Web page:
In 2006, Arizona voters passed a ban on smoking in public places. As electronic cigarettes grow more popular, questions are being raised as to whether those smoking devices are included in the ban. Attorney Pavneet Singh Uppal of Fisher and Phillips will discuss the gray areas when it comes to banning e-cigarette use in public places.
Ted Simons: In Arizona voters passed a ban on smoking in public places. Questions are being raised as to that ban, and other aspects of smoking and if they apply to e-cigarettes, which are becoming more popular. Pavneet Singh Uppal is here with Fisher Phillips. Let's start with the definition, what is an e-cigarette?
Pavneet Singh Uppal: Well, it's essentially a vaporized nicotine delivery device. People familiar with cigarettes which involves the burning of tobacco. There is no tobacco burned in an E-cigarette. It involve as cartridge that delivers nicotine in a vapor form.
Ted Simons: There's no smoke but how much vapor?
Pavneet Singh Uppal: The visual tends to mimic the act of smoking. You will not see as much smoke as you would with a cigarette or a cigar. But you will see a puff which looks like smoke but it is not.
Ted Simons: So is that vapor harmful? Does it smell?
Pavneet Singh Uppal: It tends not to smell. And the jury is out on the harms. One of the thoughts is that e-cigarettes are essentially marketed as being healthier but for the users as well as people who may not be smokers but are not subject to the effects of secondhand smoking. That's the way it's marketed. It's a healthier alternative for the user, and it may allow the user to quit, they could for example watch out for charges to substitute cartridges with ever-smaller amounts of nicotine. It's such a new product and such a new concept the science is not complete on whether this is really healthier for the user and other people that may be exposed to it.
Ted Simons: As we mentioned. The voter approved ban on smoking. Obviously that was because of second happened smoke and the air around smokers?
Pavneet Singh Uppal: Arizona was ahead of the curve in passing a smoking ban in most public places including the concept was that this isn't just an issue that affects the smoker himself or herself, but the smoke itself, because of the effects of secondhand smoking. As of 2006 in Arizona smoking is essentially banned in enclosed places including the workplace, as well as for example in company vehicles. However, that act is limited to the smoking of tobacco. The smoke free workplace act talks about burning tobacco. When you go to e-cigarettes there is no tobacco being burned. The statute itself does not apply to e-cigarettes. The legislature may decide to do so. As of right now that act did not apply.
Ted Simons: I want to smoke some tea leaves or something I found out in the desert. It's not tobacco does that mean it does not apply? Burning an item is the key?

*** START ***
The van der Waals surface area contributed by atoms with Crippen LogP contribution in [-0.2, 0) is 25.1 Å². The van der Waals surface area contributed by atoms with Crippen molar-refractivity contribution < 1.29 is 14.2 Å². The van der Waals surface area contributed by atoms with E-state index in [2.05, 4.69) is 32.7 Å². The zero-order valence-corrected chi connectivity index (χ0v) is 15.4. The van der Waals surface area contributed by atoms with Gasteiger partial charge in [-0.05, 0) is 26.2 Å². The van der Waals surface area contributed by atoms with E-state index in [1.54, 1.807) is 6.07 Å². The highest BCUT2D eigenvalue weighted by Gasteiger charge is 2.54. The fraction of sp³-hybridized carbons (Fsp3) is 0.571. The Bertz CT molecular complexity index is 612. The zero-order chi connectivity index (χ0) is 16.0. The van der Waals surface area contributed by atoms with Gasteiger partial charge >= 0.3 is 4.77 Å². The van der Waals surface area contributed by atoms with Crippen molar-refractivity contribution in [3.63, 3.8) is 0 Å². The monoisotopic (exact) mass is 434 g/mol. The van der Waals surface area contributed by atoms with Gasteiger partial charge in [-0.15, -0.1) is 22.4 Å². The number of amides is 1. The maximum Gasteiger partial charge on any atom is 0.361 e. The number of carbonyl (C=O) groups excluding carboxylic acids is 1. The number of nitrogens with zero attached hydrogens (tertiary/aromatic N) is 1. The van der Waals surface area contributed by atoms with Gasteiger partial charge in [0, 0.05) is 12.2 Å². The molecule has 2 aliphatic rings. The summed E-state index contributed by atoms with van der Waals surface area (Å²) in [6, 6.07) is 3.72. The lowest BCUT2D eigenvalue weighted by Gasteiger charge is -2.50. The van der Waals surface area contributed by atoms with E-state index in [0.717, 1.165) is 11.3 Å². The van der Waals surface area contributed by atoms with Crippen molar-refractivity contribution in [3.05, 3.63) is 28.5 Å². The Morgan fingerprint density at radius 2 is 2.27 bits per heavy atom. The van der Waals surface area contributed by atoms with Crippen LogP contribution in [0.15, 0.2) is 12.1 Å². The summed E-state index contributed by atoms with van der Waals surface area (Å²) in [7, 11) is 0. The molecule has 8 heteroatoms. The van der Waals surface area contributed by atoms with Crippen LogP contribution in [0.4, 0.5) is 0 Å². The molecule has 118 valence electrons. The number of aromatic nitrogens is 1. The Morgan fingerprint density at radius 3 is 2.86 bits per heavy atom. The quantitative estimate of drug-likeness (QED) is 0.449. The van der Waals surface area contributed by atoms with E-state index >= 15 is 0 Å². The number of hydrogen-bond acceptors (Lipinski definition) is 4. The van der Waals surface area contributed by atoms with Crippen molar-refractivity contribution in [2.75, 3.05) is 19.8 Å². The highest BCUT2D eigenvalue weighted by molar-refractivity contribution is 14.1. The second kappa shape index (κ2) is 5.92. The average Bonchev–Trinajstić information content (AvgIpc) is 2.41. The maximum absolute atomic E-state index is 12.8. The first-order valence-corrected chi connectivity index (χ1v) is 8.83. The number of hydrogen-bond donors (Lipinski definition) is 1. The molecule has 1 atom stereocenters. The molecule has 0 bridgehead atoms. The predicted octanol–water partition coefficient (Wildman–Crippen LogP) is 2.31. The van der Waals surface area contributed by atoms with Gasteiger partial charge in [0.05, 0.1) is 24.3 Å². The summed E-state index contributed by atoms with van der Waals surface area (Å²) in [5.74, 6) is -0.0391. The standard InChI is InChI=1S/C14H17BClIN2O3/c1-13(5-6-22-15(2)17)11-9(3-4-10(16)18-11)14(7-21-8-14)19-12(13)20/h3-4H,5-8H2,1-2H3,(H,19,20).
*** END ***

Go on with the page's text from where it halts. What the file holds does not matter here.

Pavneet Singh Uppal: That's right, that's right.
Ted Simons: You don't burn anything.
Pavneet Singh Uppal: That's right, it's vaporized, the -- it's you're not burning tobacco or tobacco-like plant based products.
Ted Simons: Bars and eateries and employers, how are they handling this? Are you seeing any of that out there so far?
Pavneet Singh Uppal: The reality is that most employers have not implemented as of yet formalized policies with respect to e-cigarettes. Employers in Arizona do have formalized policies under which employers have said you cannot spoke in the workplace or in -- It doesn't only apply to employees. There's no law that says you have to permit people to smoke e-cigarettes in the workplace. In terms of the trucks, our prediction is people we'll bell smoke e-cigarettes.
Ted Simons: I'm seeing some distant irony and get all that secondhand smoke. That's a little wrong, isn't it?
Pavneet Singh Uppal: My company, Fisher and Phillips, we're advising our clients that if you are a company that does allow designated smoking areas for your employees that smoke tobacco products, you should set up a segregated area for those who are using e-cigarettes. Many people using them are actually current tobacco users trying to quit. Their theory is they have tried the patch or to go cold turkey and that hasn't worked? I think with progressively smaller amounts of nicotine delivery, we think a best practice is that if you are going to allow people to smoke you should have a designated smoking area for users.
Ted Simons: If you're not telling them to quit, you're banishing them out there to a place where it's unhealthy. That doesn't make sense.
Pavneet Singh Uppal: Absolutely.
Ted Simons: Increasing numbers of insurance policies are looking at whether or not you are a cigarette smoker. Whether or not you are an E-cigarette smoker, is that now on the horizon?
Pavneet Singh Uppal: To my knowledge it's not already being asked. I can see insure goes that route. Most people realize if you're a cigarette smoker you might have to pay increased premiums for your policy. Is it really going to turn out that people who take up the habit of smoking e-cigarettes will be able to then wean themselves off of tobacco products? Or is it going to be something you do by yourself. It's a very new product. You can see E-cigarette commercials on television.
Ted Simons: Good information, thanks for joining us.
Pavneet Singh Uppal: Thank you for having me.
Pavneet Singh Uppal:Attorney, Fisher and Phillips;